Schools also have a duty to make ‘reasonable adjustments’ (see below) for disabled pupils – in effect making an exception to the rule if the rule would put the disabled pupil at a disadvantage.

Discrimination arising from disability
Discrimination arising from disability might happen when a school treats a disabled pupil unfavourably because of something that is a consequence of their disability. An example might be a school refusing to allow a pupil with attention deficit hyperactivity disorder (ADHD) to go on a class visit to the theatre, because that pupil has attention difficulties and may disrupt the performance. The pupil’s attention difficulties are a consequence of his disability.

Harassment occurs when a member of school staff engages in unwanted conduct that either:

  • violates a pupil’s dignity or
  • creates an intimidating, hostile, degrading, humiliating or offensive environment for a pupil.


An example might be a teacher shouting at a pupil for failing to carry out an instruction because, as part of their autism, the pupil has receptive language difficulties and may have either misunderstood what has been asked, or needs more time to process the instruction.

Less favourable treatment

To establish whether there has been ‘less favourable’ treatment, the school must compare how it has treated other pupils, or would have treated them in a similar situation. Even though a pupil may have been treated less favourably than other pupils, the discrimination may not be illegal if it was justified in the circumstances. The school would need to show that there was a particular reason why they treated the disabled child in that way and that the reason or reasons were significant enough to justify discrimination.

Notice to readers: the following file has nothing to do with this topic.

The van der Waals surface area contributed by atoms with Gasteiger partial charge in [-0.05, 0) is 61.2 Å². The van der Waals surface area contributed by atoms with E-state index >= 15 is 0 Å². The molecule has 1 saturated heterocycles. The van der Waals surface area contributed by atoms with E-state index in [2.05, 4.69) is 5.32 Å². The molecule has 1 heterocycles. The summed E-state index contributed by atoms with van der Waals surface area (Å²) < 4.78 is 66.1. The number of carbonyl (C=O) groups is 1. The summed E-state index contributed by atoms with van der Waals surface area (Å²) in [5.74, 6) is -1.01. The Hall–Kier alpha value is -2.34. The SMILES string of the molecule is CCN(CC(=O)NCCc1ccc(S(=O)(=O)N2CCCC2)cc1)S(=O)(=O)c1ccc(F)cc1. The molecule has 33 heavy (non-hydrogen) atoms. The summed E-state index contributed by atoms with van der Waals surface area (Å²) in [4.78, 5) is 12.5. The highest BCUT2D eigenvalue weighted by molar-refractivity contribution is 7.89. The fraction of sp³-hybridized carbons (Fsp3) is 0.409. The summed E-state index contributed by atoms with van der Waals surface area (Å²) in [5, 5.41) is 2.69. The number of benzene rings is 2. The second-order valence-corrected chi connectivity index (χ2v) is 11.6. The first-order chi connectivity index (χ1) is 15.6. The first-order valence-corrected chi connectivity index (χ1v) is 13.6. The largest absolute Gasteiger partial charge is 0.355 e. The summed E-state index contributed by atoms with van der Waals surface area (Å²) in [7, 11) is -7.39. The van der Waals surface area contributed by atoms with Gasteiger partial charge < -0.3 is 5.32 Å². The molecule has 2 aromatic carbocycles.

A pupil with autism and sensory difficulties becomes very anxious when the fire alarm goes off in school. He stands with his hands covering his ears and is unable to move. The teacher tells the pupil to leave the building, but the pupil is frozen to the spot. The teacher shouts at the pupil and the situation escalates to a point where the pupil lashes out at the teacher. The pupil is given a two-day exclusion for assaulting the teacher. The school may say that the treatment in this case was justified to keep order and discipline in the school and that the incident (hitting the teacher) was significant enough to justify exclusion.

Another way that less favourable treatment may be justified is where a school operates a permitted form of selection for admission purposes. For example:

  • grammar schools may select intake of pupils on academic ability
  • specialist schools may give priority to pupils who show a particular talent for the subject in which the school specialises
  • independent schools may select on grounds of aptitude and ability.

Reasonable adjustments

Schools have a legal duty to take positive steps to make sure that pupils with disabilities can participate in all aspects of school life. Failure to make reasonable adjustments to ensure that disabled and non-disabled pupils have equal access in admission arrangements and to education services is unlawful. The reasonable adjustments duty requires schools:

  • to think ahead
  • anticipate the barriers that disabled pupils may face
  • remove or minimise them before a disabled pupil is placed at a substantial disadvantage.;


Reasonable adjustments may need to be made in admissions, exclusions and in fact every aspect of the life of the school.  

Returning to the example where the boy with autism became anxious when the fire alarm sounded, there may have been reasonable adjustments that the school could have made to prevent the incident described happening in the first place. For example, staff at the school could have been trained about autism, strategies to avoid difficulties and how to overcome difficulties if they do arise. The pupil could have been given training for social situations and strategies for coping when the fire alarm is raised.

As with less favourable treatment, there are three tests to be met before the reasonable adjustments discrimination may apply:

  • has the school failed to make reasonable adjustments?